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Published: April 2011
Ethyl ether is a colorless, highly volatile, highly flammable liquid, with a sweet pungent odor and a burning taste. It should be handled with extreme caution because of its high volatility and flammability and low autoignition temperature. It is a nonconductor and can generate static electrical charges that can cause vapor explosion or ignition. It can react dangerously with acetyl peroxide, liquid oxygen, bromoazide, chlorine, and strong oxidizers such as nitrates.
The following pie chart shows world consumption of ethyl ether:
Because of its inertness, ethyl ether is used as a reaction or extraction medium in the chemical, fragrance, and pharmaceutical industries. Ethyl ether is an excellent solvent for waxes, resins, and gums. As an extraction medium, it is used to extract acetic and organic acids from aqueous systems in the cellulose acetate and plastics industries. In the industrial and automotive sectors, ethyl ether has varied applications such as octane and oxygen enhancers in gasoline, diesel starting fluid, lubricating oil, plasticizers and vehicles for products, and removal of paints and varnishes.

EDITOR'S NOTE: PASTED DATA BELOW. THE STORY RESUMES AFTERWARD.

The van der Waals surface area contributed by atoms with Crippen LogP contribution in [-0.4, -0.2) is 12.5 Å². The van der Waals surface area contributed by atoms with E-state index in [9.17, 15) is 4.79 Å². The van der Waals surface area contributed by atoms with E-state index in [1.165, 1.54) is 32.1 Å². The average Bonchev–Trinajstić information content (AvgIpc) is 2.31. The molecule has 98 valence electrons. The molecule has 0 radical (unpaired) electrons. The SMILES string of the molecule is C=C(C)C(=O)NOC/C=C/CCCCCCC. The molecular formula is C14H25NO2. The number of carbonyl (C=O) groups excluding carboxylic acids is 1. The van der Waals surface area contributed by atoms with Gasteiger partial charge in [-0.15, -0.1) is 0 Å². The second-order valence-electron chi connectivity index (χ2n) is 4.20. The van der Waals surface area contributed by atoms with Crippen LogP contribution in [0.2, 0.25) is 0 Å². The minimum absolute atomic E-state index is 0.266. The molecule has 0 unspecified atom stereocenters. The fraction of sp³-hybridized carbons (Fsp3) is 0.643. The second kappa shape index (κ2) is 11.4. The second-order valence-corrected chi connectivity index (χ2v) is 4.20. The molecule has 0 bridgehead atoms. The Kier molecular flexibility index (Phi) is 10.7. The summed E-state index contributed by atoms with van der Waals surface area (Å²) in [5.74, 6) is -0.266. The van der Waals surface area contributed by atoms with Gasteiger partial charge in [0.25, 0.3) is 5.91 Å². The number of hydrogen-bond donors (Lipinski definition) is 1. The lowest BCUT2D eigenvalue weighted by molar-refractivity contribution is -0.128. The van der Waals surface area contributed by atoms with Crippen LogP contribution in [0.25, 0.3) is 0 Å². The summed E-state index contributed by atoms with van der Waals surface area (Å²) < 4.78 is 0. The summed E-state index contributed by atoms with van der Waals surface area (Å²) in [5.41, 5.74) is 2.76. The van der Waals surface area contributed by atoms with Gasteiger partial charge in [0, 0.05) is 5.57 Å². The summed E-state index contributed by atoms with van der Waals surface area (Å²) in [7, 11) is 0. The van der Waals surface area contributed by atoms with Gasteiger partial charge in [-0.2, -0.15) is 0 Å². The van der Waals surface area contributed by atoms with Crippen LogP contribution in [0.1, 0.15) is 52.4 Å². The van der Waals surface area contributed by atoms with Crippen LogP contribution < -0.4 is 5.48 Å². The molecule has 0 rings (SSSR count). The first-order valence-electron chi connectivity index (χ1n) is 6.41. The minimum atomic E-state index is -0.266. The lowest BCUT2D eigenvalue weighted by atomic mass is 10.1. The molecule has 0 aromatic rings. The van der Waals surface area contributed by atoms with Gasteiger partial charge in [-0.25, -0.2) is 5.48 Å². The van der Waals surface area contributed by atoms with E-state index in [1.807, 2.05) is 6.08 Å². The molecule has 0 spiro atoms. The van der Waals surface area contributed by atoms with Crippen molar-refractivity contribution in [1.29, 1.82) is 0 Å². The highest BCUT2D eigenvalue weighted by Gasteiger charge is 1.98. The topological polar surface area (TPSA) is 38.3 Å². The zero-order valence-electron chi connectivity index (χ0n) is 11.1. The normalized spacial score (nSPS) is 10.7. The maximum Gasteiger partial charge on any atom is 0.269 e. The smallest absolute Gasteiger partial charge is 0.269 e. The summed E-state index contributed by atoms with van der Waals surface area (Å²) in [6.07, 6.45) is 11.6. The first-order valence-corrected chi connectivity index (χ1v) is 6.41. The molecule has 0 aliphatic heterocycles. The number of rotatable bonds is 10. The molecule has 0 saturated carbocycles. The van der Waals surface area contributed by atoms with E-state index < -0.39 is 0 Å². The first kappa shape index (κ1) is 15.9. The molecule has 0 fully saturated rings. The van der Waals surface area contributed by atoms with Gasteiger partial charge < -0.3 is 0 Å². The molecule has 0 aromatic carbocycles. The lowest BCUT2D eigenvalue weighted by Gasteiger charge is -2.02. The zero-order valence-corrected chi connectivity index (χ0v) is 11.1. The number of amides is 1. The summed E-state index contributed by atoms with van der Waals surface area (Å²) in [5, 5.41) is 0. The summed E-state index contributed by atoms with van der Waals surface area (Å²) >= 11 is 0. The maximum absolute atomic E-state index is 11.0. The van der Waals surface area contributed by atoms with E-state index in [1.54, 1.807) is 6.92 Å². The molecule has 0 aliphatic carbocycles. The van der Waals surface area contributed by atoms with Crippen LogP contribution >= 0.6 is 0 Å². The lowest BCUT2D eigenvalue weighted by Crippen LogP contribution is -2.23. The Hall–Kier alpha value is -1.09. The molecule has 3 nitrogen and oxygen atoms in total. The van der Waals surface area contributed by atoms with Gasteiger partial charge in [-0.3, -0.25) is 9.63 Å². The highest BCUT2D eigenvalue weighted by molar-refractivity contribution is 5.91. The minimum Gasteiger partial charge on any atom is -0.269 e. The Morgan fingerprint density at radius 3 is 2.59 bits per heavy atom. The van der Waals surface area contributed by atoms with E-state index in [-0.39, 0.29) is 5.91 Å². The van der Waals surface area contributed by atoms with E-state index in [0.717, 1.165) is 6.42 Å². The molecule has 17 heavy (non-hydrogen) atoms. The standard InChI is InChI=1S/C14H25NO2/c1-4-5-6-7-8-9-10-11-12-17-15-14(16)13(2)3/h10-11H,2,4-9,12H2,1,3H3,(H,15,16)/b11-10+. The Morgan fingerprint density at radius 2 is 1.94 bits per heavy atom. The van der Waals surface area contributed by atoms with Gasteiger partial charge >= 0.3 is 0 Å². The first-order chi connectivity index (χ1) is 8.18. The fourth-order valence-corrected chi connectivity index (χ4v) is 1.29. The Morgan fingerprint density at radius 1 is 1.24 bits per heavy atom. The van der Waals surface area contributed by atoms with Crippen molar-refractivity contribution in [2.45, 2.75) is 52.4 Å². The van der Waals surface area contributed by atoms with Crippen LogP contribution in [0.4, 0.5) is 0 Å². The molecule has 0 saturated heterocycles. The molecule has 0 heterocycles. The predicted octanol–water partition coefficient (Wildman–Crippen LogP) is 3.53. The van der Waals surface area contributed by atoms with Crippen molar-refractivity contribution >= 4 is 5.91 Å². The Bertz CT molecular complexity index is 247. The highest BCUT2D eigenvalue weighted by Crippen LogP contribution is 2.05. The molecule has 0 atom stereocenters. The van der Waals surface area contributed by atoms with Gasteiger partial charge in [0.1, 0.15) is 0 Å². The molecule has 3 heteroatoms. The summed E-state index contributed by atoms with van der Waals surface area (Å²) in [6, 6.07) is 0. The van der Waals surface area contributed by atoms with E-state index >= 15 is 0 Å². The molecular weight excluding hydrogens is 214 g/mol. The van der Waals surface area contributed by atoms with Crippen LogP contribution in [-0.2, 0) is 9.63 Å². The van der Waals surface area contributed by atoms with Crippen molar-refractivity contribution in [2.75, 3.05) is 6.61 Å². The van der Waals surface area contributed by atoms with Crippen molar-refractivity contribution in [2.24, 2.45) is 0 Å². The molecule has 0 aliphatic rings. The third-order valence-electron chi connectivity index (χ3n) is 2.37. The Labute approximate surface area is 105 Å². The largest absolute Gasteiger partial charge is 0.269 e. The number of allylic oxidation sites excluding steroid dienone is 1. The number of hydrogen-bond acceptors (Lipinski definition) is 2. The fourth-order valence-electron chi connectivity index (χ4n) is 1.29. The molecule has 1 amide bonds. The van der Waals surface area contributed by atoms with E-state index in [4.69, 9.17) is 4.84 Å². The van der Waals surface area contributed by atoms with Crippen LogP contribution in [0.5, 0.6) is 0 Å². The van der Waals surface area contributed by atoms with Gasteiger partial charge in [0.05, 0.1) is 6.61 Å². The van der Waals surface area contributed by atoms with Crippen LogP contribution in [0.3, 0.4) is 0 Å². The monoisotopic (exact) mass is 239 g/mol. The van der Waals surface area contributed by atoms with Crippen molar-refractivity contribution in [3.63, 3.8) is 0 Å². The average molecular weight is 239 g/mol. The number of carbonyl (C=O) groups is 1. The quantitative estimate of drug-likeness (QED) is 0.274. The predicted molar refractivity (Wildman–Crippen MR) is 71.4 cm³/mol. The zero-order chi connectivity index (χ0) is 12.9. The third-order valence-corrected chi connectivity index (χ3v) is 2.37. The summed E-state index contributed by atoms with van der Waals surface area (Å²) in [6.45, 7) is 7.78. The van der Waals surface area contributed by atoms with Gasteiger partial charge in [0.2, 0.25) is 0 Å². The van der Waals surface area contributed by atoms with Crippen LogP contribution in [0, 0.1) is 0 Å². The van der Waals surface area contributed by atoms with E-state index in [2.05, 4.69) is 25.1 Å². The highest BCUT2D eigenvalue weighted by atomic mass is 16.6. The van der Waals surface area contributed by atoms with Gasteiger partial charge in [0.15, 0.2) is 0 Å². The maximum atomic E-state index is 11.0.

Ethyl ether mixed with ethanol is also used as a solvent for the less nitrated cellulose in collodium or collodion solutions (nitrocellulose). Collodion has a variety of industrial uses such as in the manufacture of photographic film, lacquers, fibers, engraving, and lithography. In medicine it is used as a drug solvent and as a wound sealant. Ethyl ether is also used as a denaturant in specific alcohol compositions, and as an entrainer for the dehydration of ethanol and isopropyl alcohol. Because of the toxicity of ethyl ether vapors, it is used in agricultural applications such as insecticides and fumigants. Ethyl ether is a central nervous system depressant and is used as a general anesthetic.
Ethyl ether is expected to grow at average annual rates of up to 5.0% in the Middle East and Asia, and as slowly as 0.3% in Western Europe.